The fact that Michael Schumacher was wearing a helmet when he suffered a life-threatening head injury while skiing in France on Sunday probably did not come as a surprise to experts who have charted the increasing presence of helmets on slopes and half-pipes in recent years. That the helmet did not prevent Schumacher’s life-threatening injury, which came about after he hit his head on a rock while navigating an off-piste at a French resort, probably did not surprise them, either.

Highlighting an unsettling trend, Schumacher’s injury shows that although more skiers and snowboarders in the United States are wearing helmets than ever — 70 per cent of all participants, nearly triple the number from 2003 — there has been no reduction in the number of snow-sports-related fatalities or brain injuries in the U.S., according to the National Ski Areas Association.

Experts claim skiers and snowboarders are increasingly engaging in risky behaviour: skiing faster, jumping higher and riding out of bounds.

The equipment we have now allows us to do things we really couldn’t do before, and this pushing of limits has superseded prudence, according to Chris Davenport, a professional big-mountain skier.

Dave Byrd, the ski association’s director of risk management, attributed the surge in helmet use to grass-roots efforts by resorts, helmet manufacturers and medical professionals to encourage their use. He also cited growing public awareness about brain injuries, a result of persistent news media attention on the issue in sports and several high-profile skiing fatalities.

While experts admit that helmets have reduced the numbers of the milder head injuries like scalp lacerations by 30 to 50 per cent, growing evidence indicates helmets do not prevent some of the more serious injuries like the tearing of delicate brain tissue, said Jasper Shealy, a professor emeritus at Rochester Institute of Technology. Schumacher’s doctors say he would not have survived his fall had he not worn a helmet.

Mr. Shealy, who has been studying snow-sports-related injuries at Sugarbush resort in Vermont for more than 30 years, said that could be because those injuries typically involve a rotational component that today’s helmets cannot affect. The population most susceptible to this culture is the one that is dying, statistics show. Seventy per cent of snow-sports fatalities involve men in their late teenage years to late thirties, according to the ski association, the same population that most often engages in high-risk behaviours such as rash driving.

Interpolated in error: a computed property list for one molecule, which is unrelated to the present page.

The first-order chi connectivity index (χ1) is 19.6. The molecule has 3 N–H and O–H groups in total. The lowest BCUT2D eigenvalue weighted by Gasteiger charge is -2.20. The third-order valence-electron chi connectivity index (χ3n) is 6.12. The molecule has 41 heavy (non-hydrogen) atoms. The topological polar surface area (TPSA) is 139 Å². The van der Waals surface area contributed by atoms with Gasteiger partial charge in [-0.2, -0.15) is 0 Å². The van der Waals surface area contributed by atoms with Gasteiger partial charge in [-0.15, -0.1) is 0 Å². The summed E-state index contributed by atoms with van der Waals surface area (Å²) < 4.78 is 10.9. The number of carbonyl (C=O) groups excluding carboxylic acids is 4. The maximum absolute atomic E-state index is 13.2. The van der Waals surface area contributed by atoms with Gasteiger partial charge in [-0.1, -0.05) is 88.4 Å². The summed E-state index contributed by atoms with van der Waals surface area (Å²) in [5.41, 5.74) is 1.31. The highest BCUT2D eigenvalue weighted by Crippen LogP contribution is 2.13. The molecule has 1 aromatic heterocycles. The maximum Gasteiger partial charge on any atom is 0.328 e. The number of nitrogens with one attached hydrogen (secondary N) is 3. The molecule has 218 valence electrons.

Some helmet manufacturers are trying to make helmets safer by introducing technologies that better mitigate some of the forces that cause brain injuries. One such technology, the Multi-directional Impact Protection System, or MIPS, is designed to absorb the rotational forces that produce serious brain injuries.

But some medical professionals contended that wearing a helmet can give skiers and snowboarders a false sense of security. There’s no 100-per-cent prevention of brain injury, said Alan Weintraub, the medical director of the brain injury program at Craig Hospital in Englewood, Colorado. Because the more the head and brain are protected, the greater extent of risk people take, the higher the velocities transmitted to the skull and brain during forceful impact. — New York Times News Service

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